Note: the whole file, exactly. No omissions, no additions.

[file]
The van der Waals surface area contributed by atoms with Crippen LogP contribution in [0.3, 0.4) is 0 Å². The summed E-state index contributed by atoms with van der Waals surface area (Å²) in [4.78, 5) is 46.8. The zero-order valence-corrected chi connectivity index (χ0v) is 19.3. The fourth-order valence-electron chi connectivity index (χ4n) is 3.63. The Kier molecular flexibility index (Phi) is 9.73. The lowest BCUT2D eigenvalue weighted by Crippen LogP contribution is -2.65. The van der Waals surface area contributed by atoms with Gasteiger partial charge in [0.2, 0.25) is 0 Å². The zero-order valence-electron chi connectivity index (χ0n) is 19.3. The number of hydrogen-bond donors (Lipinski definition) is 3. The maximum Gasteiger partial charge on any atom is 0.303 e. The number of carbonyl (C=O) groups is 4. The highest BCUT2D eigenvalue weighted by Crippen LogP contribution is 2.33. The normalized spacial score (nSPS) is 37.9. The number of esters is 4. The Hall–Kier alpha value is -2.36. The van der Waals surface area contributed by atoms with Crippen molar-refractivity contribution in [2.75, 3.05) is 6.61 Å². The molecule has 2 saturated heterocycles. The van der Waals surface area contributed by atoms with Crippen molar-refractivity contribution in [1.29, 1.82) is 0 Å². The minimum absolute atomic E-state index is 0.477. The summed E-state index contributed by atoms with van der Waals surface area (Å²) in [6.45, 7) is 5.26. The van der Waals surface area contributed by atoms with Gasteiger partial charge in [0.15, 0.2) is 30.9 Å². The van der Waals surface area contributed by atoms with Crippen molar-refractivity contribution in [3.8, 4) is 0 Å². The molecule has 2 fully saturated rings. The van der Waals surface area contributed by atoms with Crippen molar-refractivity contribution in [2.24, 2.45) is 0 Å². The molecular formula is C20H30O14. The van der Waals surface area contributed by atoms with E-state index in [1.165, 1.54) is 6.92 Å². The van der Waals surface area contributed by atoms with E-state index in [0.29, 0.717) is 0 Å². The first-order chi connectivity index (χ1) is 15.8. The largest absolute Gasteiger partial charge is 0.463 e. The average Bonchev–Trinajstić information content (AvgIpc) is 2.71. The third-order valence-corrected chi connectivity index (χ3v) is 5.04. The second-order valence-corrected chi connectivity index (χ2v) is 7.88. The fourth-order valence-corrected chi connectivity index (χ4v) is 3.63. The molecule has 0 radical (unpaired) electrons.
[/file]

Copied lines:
The van der Waals surface area contributed by atoms with Crippen LogP contribution in [0.3, 0.4) is 0 Å². The summed E-state index contributed by atoms with van der Waals surface area (Å²) in [4.78, 5) is 46.8. The zero-order valence-corrected chi connectivity index (χ0v) is 19.3. The fourth-order valence-electron chi connectivity index (χ4n) is 3.63. The Kier molecular flexibility index (Phi) is 9.73. The lowest BCUT2D eigenvalue weighted by Crippen LogP contribution is -2.65. The van der Waals surface area contributed by atoms with Gasteiger partial charge in [0.2, 0.25) is 0 Å². The zero-order valence-electron chi connectivity index (χ0n) is 19.3. The number of hydrogen-bond donors (Lipinski definition) is 3. The maximum Gasteiger partial charge on any atom is 0.303 e. The number of carbonyl (C=O) groups is 4. The highest BCUT2D eigenvalue weighted by Crippen LogP contribution is 2.33. The normalized spacial score (nSPS) is 37.9. The number of esters is 4. The Hall–Kier alpha value is -2.36. The van der Waals surface area contributed by atoms with Crippen molar-refractivity contribution in [2.75, 3.05) is 6.61 Å². The molecule has 2 saturated heterocycles. The van der Waals surface area contributed by atoms with Crippen molar-refractivity contribution in [1.29, 1.82) is 0 Å². The minimum absolute atomic E-state index is 0.477. The summed E-state index contributed by atoms with van der Waals surface area (Å²) in [6.45, 7) is 5.26. The van der Waals surface area contributed by atoms with Gasteiger partial charge in [0.15, 0.2) is 30.9 Å². The van der Waals surface area contributed by atoms with Crippen molar-refractivity contribution in [3.8, 4) is 0 Å². The molecule has 2 fully saturated rings. The van der Waals surface area contributed by atoms with Crippen molar-refractivity contribution in [2.24, 2.45) is 0 Å². The molecular formula is C20H30O14. The van der Waals surface area contributed by atoms with E-state index in [1.165, 1.54) is 6.92 Å². The van der Waals surface area contributed by atoms with E-state index in [0.29, 0.717) is 0 Å². The first-order chi connectivity index (χ1) is 15.8. The largest absolute Gasteiger partial charge is 0.463 e. The average Bonchev–Trinajstić information content (AvgIpc) is 2.71. The third-order valence-corrected chi connectivity index (χ3v) is 5.04. The second-order valence-corrected chi connectivity index (χ2v) is 7.88. The fourth-order valence-corrected chi connectivity index (χ4v) is 3.63. The molecule has 0 radical (unpaired) electrons.